This week Representative Earl Blumenauer (D-Ore.) and Representative Dana Rohrabacher (R-Calif.) introduced a bill that would help recovering vets access medical marijuana through the Department of Veteran’s Affairs. The bill, called ‘The Veterans Equal Access Act,’ would allow VA doctors to prescribe medical marijuana to veterans with certain conditions.
Blumenaur expressed his concerns this week, saying, “We should be allowing these wounded warriors access to the medicine that will help them survive and thrive, including medical marijuana, not treating them like criminals and forcing them into the shadows.” Blumenaur stressed urgency in his statements, calling current drug policy antiquated.
The VA is the largest network of medical facilities in the country. Under federal control the VA is prohibited from prescribing medical marijuana to it’s patients, even to those who would qualify otherwise. With nearly half of states allowing some form of medical marijuana, this puts vets who depend solely on the VA for healthcare at a tremendous disadvantage.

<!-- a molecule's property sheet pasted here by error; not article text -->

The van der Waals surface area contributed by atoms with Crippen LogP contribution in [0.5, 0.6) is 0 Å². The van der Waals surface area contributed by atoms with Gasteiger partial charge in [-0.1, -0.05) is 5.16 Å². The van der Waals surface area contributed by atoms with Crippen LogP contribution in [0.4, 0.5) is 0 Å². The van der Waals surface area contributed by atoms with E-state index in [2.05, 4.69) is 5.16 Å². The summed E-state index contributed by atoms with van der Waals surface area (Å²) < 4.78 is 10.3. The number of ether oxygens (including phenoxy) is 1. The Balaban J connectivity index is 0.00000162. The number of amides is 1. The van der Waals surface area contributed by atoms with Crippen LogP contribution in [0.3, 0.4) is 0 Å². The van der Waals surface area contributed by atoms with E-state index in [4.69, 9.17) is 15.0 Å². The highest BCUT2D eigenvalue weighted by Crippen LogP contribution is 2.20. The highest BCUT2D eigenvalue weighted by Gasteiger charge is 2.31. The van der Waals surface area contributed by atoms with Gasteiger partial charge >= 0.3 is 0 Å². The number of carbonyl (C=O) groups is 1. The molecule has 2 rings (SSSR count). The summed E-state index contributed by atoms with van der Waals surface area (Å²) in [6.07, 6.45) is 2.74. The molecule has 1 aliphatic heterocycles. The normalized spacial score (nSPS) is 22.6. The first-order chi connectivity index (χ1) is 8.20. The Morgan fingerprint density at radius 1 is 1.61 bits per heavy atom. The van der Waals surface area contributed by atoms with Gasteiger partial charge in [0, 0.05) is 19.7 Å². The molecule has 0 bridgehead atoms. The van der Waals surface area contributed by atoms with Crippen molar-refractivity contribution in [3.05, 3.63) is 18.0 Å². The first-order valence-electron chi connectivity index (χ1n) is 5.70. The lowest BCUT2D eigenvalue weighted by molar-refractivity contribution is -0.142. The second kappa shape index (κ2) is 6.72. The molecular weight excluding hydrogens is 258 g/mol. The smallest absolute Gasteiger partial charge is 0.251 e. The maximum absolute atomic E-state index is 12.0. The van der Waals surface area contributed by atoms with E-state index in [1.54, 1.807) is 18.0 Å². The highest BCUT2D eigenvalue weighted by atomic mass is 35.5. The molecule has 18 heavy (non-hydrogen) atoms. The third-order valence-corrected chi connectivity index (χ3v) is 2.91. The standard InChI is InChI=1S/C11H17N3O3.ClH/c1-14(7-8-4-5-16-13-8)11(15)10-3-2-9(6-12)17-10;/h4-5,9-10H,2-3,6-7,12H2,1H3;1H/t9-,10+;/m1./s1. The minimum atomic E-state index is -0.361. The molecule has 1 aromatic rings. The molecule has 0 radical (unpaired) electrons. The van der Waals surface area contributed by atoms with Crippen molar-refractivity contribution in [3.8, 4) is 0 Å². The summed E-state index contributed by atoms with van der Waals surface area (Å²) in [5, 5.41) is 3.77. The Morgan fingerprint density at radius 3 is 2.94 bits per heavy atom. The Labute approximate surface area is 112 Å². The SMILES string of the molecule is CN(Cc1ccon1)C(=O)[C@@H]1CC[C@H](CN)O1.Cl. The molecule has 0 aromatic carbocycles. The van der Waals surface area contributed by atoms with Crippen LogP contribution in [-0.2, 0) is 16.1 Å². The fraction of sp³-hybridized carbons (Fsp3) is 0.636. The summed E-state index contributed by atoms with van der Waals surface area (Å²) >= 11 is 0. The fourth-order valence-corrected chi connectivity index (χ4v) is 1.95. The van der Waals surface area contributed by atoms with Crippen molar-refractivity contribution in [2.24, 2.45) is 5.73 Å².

The Veteran’s Administration has a dubious history of overprescribing and under-performing in the care of veterans. A recent study showed that almost 1 million veterans are receiving opiates for chronic pain and nearly half of those vets continue taking the medication beyond 90 days.
Additionally, The Center for Investigative Reporting found that the death rate from opiate overdoses among veterans is nearly double the national average. All the while, states with medical marijuana programs have shown a 25 percent decrease in the number of deaths caused by painkillers between 1999 and 2010.
If numbers could talk, these figures would say that we are doing a disservice to our veterans and aren’t using all of the tools available to help war-torn service-members. Blumenaur’s statement reflected this sentiment, saying, “In states where patients can legally access medical marijuana for painful conditions, often as a less-addictive alternative, the hands of VA physicians should not be tied.”
The efficacy of medical marijuana for many conditions has been substantiated by scientific evidence, and now, 23 states have recognized the plant’s potential. Though it hasn’t yet been tested on PTSD, a 2015 study will break ground on the use of cannabis to treat returning vets.
The neglect of veterans is one of the most shameful acts that our federal government can make. Blumenauer seems to agree, saying, “It pushes both doctors and their patients toward drugs that are potentially more harmful and more addictive. It’s insane, and it has to stop.”
Photo Credit: RCB